Attack the Week (ATW)
January 8, 2024
For the first time ever, I am attempting Dry January. While I have laughed off such an endeavour for most of my adult life, I just wanted to give it a go. Part of it is my guilt over the overindulgence through December and the Christmas period. But mostly, I just wanted to see for myself whether there is any benefit to it. So don’t send any pictures of delicious wine and beer, please. So far, I have survived the first weekend, yet I found a distinctive pleasure in eating the remaining stash of Lindt chocolate balls, any colour; I didn’t care. Poof, they went.
The concept of Dry January seems to have gained popularity over the years, as I know of many friends who have done it. This practice of self-discipline and restraint should teach us to give up the pleasures of immediate gratification in exchange for longer-term benefits. In many ways, these are also the reasons I abstain from excessive risk-taking in the first few weeks of January. It’s too easy to chase and get caught up in the whipsaw of the starting gun of so many return-chasing folks out there. Investing isn’t a sprint; it’s a marathon, a hard and long road ahead. Pacing yourself will do you a world of good.
Friday’s payroll and weaker ISM report gave us some flavour of how you can get whipsawed as markets measure up narratives against each other. While we ended the week pretty much exactly at levels (yields on US 10y below) where we traded just before the NFP, the swings were quite interesting. We backed up to 4.10% following the stronger employment and wage figures to then rally 13 bps after the ISM’s weakest subcomponent, the employment index, plunged to 43.3 from 50.7, the lowest level since the summer of 2020. The key here is that both data sets are possibly dealing with a bit of quality issues, hence the fading of both extremes. I can sense, though, that throughout 2024, we will fight with conflicting narratives, from recession to goldilocks and back; that’s why there are going to be tons of opportunities; no need to rush.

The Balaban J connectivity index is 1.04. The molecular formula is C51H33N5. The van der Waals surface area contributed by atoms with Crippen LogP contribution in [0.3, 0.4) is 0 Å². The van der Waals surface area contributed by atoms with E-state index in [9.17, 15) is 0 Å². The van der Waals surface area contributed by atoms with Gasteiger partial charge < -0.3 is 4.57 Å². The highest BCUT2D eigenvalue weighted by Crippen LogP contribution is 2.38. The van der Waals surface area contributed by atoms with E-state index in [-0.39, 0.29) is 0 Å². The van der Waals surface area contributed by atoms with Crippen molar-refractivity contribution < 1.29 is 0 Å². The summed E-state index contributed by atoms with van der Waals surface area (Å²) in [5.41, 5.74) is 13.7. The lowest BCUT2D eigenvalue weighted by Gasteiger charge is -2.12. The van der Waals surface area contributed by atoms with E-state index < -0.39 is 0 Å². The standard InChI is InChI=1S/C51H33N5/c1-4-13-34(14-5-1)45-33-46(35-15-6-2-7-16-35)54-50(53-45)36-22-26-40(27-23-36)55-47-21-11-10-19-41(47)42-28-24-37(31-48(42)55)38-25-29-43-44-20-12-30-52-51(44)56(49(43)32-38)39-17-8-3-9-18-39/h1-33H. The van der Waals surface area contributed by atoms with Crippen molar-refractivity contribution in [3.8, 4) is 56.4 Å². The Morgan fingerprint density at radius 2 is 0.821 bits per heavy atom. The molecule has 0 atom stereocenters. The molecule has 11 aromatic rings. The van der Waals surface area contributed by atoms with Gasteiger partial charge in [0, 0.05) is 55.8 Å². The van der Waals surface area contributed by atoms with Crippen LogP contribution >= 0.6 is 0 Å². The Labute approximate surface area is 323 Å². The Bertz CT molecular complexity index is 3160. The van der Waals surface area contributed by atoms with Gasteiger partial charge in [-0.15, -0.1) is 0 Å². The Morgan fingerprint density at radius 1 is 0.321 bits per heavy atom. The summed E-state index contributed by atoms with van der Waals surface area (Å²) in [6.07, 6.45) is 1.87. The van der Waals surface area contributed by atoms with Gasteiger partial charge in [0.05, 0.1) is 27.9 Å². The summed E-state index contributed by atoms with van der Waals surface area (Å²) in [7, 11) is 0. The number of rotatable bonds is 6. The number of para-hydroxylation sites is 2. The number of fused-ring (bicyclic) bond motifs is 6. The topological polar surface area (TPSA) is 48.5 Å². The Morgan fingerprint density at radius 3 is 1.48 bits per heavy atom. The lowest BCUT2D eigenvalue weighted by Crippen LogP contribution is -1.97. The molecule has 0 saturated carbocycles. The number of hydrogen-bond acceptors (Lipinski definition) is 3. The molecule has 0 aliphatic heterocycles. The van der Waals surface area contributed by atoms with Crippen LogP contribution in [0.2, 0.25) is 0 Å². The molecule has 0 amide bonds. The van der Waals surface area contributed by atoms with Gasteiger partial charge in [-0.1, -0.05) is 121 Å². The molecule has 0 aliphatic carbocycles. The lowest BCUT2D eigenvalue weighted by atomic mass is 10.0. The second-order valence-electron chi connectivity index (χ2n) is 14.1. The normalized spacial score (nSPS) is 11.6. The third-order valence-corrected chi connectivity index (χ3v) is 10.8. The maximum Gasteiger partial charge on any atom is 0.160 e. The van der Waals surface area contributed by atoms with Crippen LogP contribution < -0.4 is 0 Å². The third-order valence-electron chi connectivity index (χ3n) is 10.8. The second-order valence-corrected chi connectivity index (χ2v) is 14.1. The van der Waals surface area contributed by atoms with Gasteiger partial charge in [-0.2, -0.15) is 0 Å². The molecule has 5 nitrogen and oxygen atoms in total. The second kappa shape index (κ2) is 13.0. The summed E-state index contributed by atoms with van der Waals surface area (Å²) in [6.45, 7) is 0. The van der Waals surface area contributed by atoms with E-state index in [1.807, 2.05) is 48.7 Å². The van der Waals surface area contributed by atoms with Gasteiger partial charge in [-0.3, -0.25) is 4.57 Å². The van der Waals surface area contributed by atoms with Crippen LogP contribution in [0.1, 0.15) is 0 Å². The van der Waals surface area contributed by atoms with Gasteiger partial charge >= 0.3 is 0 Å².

More importantly, through all of this will be this week’s CPI data, which we will scan on Thursday. Meanwhile, we will also have Chinese credit data, inflation and trade balance. There is also going to be a large lineup of central bank speakers.
The earnings season also starts, with bank earnings kick-off towards the end of the week: Bank of America (BAC), Citigroup (C), JP Morgan (JPM), Wells Fargo (WFC), and BlackRock (BLK).
In the middle of all of this, we will also have some US bond actions. US 3yr (52bn, Jan 09), US 10yr (37bn, Jan 10), US 30yr (21bn, Jan 11). We will also get UK, German, and Italian issuances.
Let’s now dig into the week in more detail and look at the accompanying charts that should guide us during the week.